4.2 Part B: Hypocapnic challenge
To augment the results of Part A, we further analyzed the sensitivity of the attenuation and variance TTP and dBF measurements to reductions in CBF caused by hypocapnia. Sequential bilateral measurements were made in two animals during normocapnia and hypocapnia. On the ipsilateral side, measurements were made directly on the brain and on the contralaterial side, measurements were made on the scalp. A reduction in CBF was observed during hypocapnia as depicted by the CBF maps generated by CT perfusion (Fig. 5 ).Qualitatively, a large reduction of amplitude was also observed in ΔV from the DTOFs measured on the contralateral site that reflected ΔA measured directly on the brain. There was also a decrease in ΔA measured on the scalp; however, it was less marked. Figure 6 provides a representative example of the ΔA and ΔV ICG curves during normo- and hypo- capnia.Table 2 summarizes the hypocapnic changes CBF and scalp blood flow measured by CT perfusion and the corresponding quantitative NIRS blood flow indices from the two animals. As a reference, the values obtained with the NIRS indices were compared to CBF values obtained by CT perfusion—the current clinical standard-of-care.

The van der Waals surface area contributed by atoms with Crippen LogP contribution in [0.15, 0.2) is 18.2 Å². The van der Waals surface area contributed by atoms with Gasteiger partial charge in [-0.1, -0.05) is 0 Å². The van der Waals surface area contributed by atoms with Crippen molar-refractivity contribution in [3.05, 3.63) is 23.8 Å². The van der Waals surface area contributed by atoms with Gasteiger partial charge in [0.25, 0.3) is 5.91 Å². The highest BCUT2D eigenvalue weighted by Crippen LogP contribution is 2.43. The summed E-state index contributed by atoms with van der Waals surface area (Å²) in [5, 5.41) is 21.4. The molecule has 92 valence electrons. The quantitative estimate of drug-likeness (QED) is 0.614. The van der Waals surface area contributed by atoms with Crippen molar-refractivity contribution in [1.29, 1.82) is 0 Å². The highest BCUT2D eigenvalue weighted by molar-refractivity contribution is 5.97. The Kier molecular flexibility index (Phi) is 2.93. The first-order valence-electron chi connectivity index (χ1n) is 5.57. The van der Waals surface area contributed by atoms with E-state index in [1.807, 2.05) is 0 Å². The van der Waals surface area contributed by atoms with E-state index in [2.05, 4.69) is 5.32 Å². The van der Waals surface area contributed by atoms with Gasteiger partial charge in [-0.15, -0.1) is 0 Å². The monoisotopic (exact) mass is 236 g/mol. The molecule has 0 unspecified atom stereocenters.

5. Discussion and conclusion